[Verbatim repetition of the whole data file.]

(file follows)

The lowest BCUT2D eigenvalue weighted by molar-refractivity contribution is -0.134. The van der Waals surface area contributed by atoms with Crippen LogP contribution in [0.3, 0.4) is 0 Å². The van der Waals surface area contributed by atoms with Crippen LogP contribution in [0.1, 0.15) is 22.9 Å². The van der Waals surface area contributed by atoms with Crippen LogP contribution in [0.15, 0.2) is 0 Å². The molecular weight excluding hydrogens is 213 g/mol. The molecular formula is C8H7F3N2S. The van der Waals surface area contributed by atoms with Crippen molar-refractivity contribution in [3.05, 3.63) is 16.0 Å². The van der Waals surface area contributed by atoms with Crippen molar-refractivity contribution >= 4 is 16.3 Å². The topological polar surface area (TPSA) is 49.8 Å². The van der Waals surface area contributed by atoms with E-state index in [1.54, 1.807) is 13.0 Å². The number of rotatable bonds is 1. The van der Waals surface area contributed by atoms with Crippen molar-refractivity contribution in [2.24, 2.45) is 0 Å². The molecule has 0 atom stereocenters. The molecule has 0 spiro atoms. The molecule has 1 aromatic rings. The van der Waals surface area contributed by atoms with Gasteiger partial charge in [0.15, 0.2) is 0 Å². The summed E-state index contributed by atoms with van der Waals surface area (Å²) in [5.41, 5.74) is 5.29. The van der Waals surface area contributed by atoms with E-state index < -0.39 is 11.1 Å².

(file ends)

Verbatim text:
The lowest BCUT2D eigenvalue weighted by molar-refractivity contribution is -0.134. The van der Waals surface area contributed by atoms with Crippen LogP contribution in [0.3, 0.4) is 0 Å². The van der Waals surface area contributed by atoms with Crippen LogP contribution in [0.1, 0.15) is 22.9 Å². The van der Waals surface area contributed by atoms with Crippen LogP contribution in [0.15, 0.2) is 0 Å². The molecular weight excluding hydrogens is 213 g/mol. The molecular formula is C8H7F3N2S. The van der Waals surface area contributed by atoms with Crippen molar-refractivity contribution in [3.05, 3.63) is 16.0 Å². The van der Waals surface area contributed by atoms with Crippen molar-refractivity contribution >= 4 is 16.3 Å². The topological polar surface area (TPSA) is 49.8 Å². The van der Waals surface area contributed by atoms with E-state index in [1.54, 1.807) is 13.0 Å². The number of rotatable bonds is 1. The van der Waals surface area contributed by atoms with Crippen molar-refractivity contribution in [2.24, 2.45) is 0 Å². The molecule has 0 atom stereocenters. The molecule has 0 spiro atoms. The molecule has 1 aromatic rings. The van der Waals surface area contributed by atoms with Gasteiger partial charge in [0.15, 0.2) is 0 Å². The summed E-state index contributed by atoms with van der Waals surface area (Å²) in [5.41, 5.74) is 5.29. The van der Waals surface area contributed by atoms with E-state index < -0.39 is 11.1 Å².